Stupid, stupid ,stupid near fatal mistake

Discussion in 'The Perfect Line and Other Riding Myths' started by TarTripper, Jul 15, 2014.

  1. TarTripper

    TarTripper Been here awhile

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    Day before yesterday I nearly killed myself and another rider. In the end we just avoided a head-on, each going on his way without stopping.

    I was engaged in a series of very nice twisties on a fairly deserted Scottish road. We had been riding for about an hour and I really felt 'in the groove'.

    I probably relaxed concentration for a moment because I went into the next left hand bend just a wee bit too fast.

    Almost as soon as I realised I was was too fast another bike appeared going the other way. His track through the turn was close the centreline. The danger was imminent and extreme. At this point I committed just about every newbie error including braking and looking at the oncoming bike. We missed but only by about 2 ft.

    I have done track days and I know enough to know that I should have fixed my gaze hard into the turn and leaned more. Now here's the thing. I am sure that if another bike had not been approaching, this is exactly what I would have done.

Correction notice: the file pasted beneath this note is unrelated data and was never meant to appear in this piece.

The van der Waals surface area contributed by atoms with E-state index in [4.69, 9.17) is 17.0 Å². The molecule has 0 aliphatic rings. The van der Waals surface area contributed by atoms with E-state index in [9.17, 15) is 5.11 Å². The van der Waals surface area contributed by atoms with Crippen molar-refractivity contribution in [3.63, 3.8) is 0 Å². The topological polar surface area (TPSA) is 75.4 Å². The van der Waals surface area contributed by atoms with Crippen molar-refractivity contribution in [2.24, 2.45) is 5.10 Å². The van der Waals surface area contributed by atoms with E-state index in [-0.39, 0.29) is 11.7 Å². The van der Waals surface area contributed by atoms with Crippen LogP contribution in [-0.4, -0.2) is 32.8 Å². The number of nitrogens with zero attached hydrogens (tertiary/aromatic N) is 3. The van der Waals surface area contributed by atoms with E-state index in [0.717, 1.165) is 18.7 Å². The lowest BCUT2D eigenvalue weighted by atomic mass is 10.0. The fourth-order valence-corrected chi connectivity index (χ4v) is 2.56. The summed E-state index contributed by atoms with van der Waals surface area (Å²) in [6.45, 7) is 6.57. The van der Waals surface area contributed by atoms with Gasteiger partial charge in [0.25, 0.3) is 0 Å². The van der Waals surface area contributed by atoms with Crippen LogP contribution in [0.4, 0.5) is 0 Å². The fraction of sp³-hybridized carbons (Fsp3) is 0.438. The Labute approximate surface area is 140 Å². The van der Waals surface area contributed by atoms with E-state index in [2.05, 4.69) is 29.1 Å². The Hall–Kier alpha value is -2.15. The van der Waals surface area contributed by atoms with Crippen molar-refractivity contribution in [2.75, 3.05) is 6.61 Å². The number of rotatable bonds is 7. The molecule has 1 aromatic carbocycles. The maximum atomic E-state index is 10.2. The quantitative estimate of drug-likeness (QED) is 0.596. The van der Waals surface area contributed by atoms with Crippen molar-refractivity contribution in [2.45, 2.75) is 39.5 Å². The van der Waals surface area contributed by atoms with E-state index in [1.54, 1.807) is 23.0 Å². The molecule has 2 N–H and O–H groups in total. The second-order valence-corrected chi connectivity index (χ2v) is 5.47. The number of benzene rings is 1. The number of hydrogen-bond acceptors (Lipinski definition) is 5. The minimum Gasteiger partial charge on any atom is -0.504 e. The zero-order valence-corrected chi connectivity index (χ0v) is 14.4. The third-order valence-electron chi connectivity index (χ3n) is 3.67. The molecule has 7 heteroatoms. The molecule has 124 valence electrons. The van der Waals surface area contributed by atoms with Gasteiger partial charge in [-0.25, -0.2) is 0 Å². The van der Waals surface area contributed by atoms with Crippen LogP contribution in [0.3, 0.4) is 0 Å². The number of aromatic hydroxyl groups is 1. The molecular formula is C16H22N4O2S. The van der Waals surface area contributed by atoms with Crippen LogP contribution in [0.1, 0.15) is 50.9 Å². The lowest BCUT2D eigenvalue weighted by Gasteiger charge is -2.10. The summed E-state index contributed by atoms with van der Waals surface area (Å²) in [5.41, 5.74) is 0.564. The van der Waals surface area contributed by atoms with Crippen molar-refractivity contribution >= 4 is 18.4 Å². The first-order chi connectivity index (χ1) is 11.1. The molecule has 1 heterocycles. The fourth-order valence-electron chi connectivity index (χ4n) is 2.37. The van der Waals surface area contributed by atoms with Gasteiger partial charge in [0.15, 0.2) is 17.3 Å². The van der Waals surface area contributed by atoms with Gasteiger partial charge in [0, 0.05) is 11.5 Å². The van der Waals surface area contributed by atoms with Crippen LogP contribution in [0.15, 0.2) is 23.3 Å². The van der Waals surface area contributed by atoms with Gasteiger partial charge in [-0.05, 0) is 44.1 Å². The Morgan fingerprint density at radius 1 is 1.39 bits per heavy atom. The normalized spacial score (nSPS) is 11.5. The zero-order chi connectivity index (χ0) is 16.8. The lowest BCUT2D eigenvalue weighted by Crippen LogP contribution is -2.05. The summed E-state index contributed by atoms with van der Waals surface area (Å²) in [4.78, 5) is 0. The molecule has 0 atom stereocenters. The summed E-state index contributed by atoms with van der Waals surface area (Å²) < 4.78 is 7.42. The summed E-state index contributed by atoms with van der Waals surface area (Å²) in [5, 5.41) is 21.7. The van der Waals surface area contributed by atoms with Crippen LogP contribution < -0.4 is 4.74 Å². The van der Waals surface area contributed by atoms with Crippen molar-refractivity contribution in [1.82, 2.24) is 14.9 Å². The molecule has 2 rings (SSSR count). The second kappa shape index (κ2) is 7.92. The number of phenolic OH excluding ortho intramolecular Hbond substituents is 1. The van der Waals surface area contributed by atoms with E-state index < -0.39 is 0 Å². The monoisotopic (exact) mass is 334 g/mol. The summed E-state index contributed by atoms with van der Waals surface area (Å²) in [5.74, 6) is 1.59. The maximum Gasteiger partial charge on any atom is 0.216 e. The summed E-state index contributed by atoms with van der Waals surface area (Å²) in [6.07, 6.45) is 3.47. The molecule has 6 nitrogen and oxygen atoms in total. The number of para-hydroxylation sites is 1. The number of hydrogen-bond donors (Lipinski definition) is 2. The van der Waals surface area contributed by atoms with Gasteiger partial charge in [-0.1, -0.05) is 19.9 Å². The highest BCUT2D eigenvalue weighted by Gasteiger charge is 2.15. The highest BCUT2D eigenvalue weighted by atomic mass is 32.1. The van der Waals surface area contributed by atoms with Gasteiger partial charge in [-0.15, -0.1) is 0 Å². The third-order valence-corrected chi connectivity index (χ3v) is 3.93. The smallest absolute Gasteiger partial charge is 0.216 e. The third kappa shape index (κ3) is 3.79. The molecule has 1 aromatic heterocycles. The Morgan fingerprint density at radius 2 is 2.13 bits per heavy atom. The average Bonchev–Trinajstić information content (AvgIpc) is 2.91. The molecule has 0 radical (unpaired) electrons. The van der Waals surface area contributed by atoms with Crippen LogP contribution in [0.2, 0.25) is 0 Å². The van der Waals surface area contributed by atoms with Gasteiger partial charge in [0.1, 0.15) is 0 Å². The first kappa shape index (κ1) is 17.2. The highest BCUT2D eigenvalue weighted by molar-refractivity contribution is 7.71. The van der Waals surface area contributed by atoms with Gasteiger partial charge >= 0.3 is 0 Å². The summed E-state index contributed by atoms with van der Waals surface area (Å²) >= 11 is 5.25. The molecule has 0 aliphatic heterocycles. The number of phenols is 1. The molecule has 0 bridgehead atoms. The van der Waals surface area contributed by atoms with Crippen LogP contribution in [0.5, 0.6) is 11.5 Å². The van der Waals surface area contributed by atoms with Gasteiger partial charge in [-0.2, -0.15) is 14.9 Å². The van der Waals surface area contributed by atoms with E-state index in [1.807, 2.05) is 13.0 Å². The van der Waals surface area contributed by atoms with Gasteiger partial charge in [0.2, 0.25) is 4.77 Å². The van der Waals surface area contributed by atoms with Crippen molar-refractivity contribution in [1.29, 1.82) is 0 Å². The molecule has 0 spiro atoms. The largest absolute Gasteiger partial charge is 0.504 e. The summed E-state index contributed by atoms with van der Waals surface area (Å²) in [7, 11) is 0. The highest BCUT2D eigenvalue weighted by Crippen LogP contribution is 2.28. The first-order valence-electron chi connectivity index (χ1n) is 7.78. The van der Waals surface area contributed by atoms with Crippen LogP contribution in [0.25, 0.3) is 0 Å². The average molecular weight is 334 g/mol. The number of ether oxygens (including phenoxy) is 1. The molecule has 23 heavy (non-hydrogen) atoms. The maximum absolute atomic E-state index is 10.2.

But the bike represented a huge threat and so I target fixated on it. I hadn't thought about this before but the natural human response when detecting a threat is to fix attention on it. It is very unnatural to look away from danger.

    Of course you don't get to practice overriding this natural instinct on a track day. Unless you want to try going round the track the wrong way!
    #1
  2. NJ-Brett

    NJ-Brett Brett

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    Those are the risks you take if you over ride your sight lines.
    Its fun, but you are risking your life and limb.
    And in this case, maybe someone else's.
    #2
  3. sparkymcgee

    sparkymcgee Been here awhile

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    Glad you got lucky there.